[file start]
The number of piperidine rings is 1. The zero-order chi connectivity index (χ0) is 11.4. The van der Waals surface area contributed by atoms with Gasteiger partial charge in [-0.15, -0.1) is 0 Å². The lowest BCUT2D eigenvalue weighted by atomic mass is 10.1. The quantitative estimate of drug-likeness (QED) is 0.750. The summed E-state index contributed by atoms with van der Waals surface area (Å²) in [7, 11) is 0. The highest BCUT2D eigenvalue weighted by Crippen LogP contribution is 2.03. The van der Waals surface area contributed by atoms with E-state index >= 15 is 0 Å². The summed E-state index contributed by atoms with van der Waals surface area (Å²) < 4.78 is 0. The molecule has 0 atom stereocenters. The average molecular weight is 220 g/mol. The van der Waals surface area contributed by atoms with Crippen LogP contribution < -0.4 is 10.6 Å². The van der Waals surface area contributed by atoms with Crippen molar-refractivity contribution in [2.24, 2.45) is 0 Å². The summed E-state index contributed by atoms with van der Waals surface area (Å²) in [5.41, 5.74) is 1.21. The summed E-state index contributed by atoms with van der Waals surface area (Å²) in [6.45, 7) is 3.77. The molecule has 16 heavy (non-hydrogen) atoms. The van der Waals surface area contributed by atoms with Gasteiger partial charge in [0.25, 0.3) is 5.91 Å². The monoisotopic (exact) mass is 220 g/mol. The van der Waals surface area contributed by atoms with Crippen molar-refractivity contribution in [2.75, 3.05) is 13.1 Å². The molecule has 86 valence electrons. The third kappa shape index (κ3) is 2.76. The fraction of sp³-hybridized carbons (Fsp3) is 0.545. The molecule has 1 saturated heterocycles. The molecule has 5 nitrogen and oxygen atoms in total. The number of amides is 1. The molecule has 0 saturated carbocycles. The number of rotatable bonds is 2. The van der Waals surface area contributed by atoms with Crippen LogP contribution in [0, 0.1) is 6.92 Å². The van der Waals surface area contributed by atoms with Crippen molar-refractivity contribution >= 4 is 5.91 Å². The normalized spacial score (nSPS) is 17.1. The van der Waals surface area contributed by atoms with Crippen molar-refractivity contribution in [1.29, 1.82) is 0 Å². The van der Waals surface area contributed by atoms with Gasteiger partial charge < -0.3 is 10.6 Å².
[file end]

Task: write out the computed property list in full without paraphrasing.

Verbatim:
The number of piperidine rings is 1. The zero-order chi connectivity index (χ0) is 11.4. The van der Waals surface area contributed by atoms with Gasteiger partial charge in [-0.15, -0.1) is 0 Å². The lowest BCUT2D eigenvalue weighted by atomic mass is 10.1. The quantitative estimate of drug-likeness (QED) is 0.750. The summed E-state index contributed by atoms with van der Waals surface area (Å²) in [7, 11) is 0. The highest BCUT2D eigenvalue weighted by Crippen LogP contribution is 2.03. The van der Waals surface area contributed by atoms with E-state index >= 15 is 0 Å². The summed E-state index contributed by atoms with van der Waals surface area (Å²) < 4.78 is 0. The molecule has 0 atom stereocenters. The average molecular weight is 220 g/mol. The van der Waals surface area contributed by atoms with Crippen LogP contribution < -0.4 is 10.6 Å². The van der Waals surface area contributed by atoms with Crippen molar-refractivity contribution in [2.24, 2.45) is 0 Å². The summed E-state index contributed by atoms with van der Waals surface area (Å²) in [5.41, 5.74) is 1.21. The summed E-state index contributed by atoms with van der Waals surface area (Å²) in [6.45, 7) is 3.77. The molecule has 16 heavy (non-hydrogen) atoms. The van der Waals surface area contributed by atoms with Gasteiger partial charge in [0.25, 0.3) is 5.91 Å². The monoisotopic (exact) mass is 220 g/mol. The van der Waals surface area contributed by atoms with Crippen molar-refractivity contribution in [2.75, 3.05) is 13.1 Å². The molecule has 86 valence electrons. The third kappa shape index (κ3) is 2.76. The fraction of sp³-hybridized carbons (Fsp3) is 0.545. The molecule has 1 saturated heterocycles. The molecule has 5 nitrogen and oxygen atoms in total. The number of amides is 1. The molecule has 0 saturated carbocycles. The number of rotatable bonds is 2. The van der Waals surface area contributed by atoms with Crippen LogP contribution in [0, 0.1) is 6.92 Å². The van der Waals surface area contributed by atoms with Crippen molar-refractivity contribution >= 4 is 5.91 Å². The normalized spacial score (nSPS) is 17.1. The van der Waals surface area contributed by atoms with Crippen molar-refractivity contribution in [1.29, 1.82) is 0 Å². The van der Waals surface area contributed by atoms with Gasteiger partial charge < -0.3 is 10.6 Å².